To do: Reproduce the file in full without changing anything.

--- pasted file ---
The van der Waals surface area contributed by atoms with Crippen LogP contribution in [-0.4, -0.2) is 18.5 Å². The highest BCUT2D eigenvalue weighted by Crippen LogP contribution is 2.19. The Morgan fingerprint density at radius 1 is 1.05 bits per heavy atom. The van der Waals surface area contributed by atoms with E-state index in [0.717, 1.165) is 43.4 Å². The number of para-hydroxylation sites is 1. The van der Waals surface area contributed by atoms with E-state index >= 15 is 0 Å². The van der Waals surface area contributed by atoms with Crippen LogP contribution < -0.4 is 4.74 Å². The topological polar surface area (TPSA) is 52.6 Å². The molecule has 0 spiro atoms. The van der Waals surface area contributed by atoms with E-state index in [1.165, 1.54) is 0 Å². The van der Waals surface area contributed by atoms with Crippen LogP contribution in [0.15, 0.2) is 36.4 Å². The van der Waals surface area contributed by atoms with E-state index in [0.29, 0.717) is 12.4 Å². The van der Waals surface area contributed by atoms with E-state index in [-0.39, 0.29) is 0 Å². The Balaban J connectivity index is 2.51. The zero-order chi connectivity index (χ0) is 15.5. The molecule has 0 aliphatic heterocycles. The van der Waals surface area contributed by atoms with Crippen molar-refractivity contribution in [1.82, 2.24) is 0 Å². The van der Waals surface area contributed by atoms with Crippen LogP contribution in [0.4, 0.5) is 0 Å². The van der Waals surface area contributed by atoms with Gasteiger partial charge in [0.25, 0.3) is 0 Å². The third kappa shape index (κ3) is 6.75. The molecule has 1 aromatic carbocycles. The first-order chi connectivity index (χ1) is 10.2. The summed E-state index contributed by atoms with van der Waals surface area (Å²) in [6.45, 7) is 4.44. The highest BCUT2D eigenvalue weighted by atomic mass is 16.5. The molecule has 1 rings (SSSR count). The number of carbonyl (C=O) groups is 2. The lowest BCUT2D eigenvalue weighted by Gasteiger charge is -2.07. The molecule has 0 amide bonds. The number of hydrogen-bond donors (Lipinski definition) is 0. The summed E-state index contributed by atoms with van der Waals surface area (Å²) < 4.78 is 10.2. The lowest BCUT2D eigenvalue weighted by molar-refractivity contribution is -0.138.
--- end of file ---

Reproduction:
The van der Waals surface area contributed by atoms with Crippen LogP contribution in [-0.4, -0.2) is 18.5 Å². The highest BCUT2D eigenvalue weighted by Crippen LogP contribution is 2.19. The Morgan fingerprint density at radius 1 is 1.05 bits per heavy atom. The van der Waals surface area contributed by atoms with E-state index in [0.717, 1.165) is 43.4 Å². The number of para-hydroxylation sites is 1. The van der Waals surface area contributed by atoms with E-state index >= 15 is 0 Å². The van der Waals surface area contributed by atoms with Crippen LogP contribution < -0.4 is 4.74 Å². The topological polar surface area (TPSA) is 52.6 Å². The molecule has 0 spiro atoms. The van der Waals surface area contributed by atoms with E-state index in [1.165, 1.54) is 0 Å². The van der Waals surface area contributed by atoms with Crippen LogP contribution in [0.15, 0.2) is 36.4 Å². The van der Waals surface area contributed by atoms with E-state index in [0.29, 0.717) is 12.4 Å². The van der Waals surface area contributed by atoms with E-state index in [-0.39, 0.29) is 0 Å². The Balaban J connectivity index is 2.51. The zero-order chi connectivity index (χ0) is 15.5. The molecule has 0 aliphatic heterocycles. The van der Waals surface area contributed by atoms with Crippen molar-refractivity contribution in [1.82, 2.24) is 0 Å². The van der Waals surface area contributed by atoms with Crippen LogP contribution in [0.4, 0.5) is 0 Å². The van der Waals surface area contributed by atoms with Gasteiger partial charge in [0.25, 0.3) is 0 Å². The third kappa shape index (κ3) is 6.75. The molecule has 1 aromatic carbocycles. The first-order chi connectivity index (χ1) is 10.2. The summed E-state index contributed by atoms with van der Waals surface area (Å²) in [6.45, 7) is 4.44. The highest BCUT2D eigenvalue weighted by atomic mass is 16.5. The molecule has 1 rings (SSSR count). The number of carbonyl (C=O) groups is 2. The lowest BCUT2D eigenvalue weighted by Gasteiger charge is -2.07. The molecule has 0 amide bonds. The number of hydrogen-bond donors (Lipinski definition) is 0. The summed E-state index contributed by atoms with van der Waals surface area (Å²) < 4.78 is 10.2. The lowest BCUT2D eigenvalue weighted by molar-refractivity contribution is -0.138.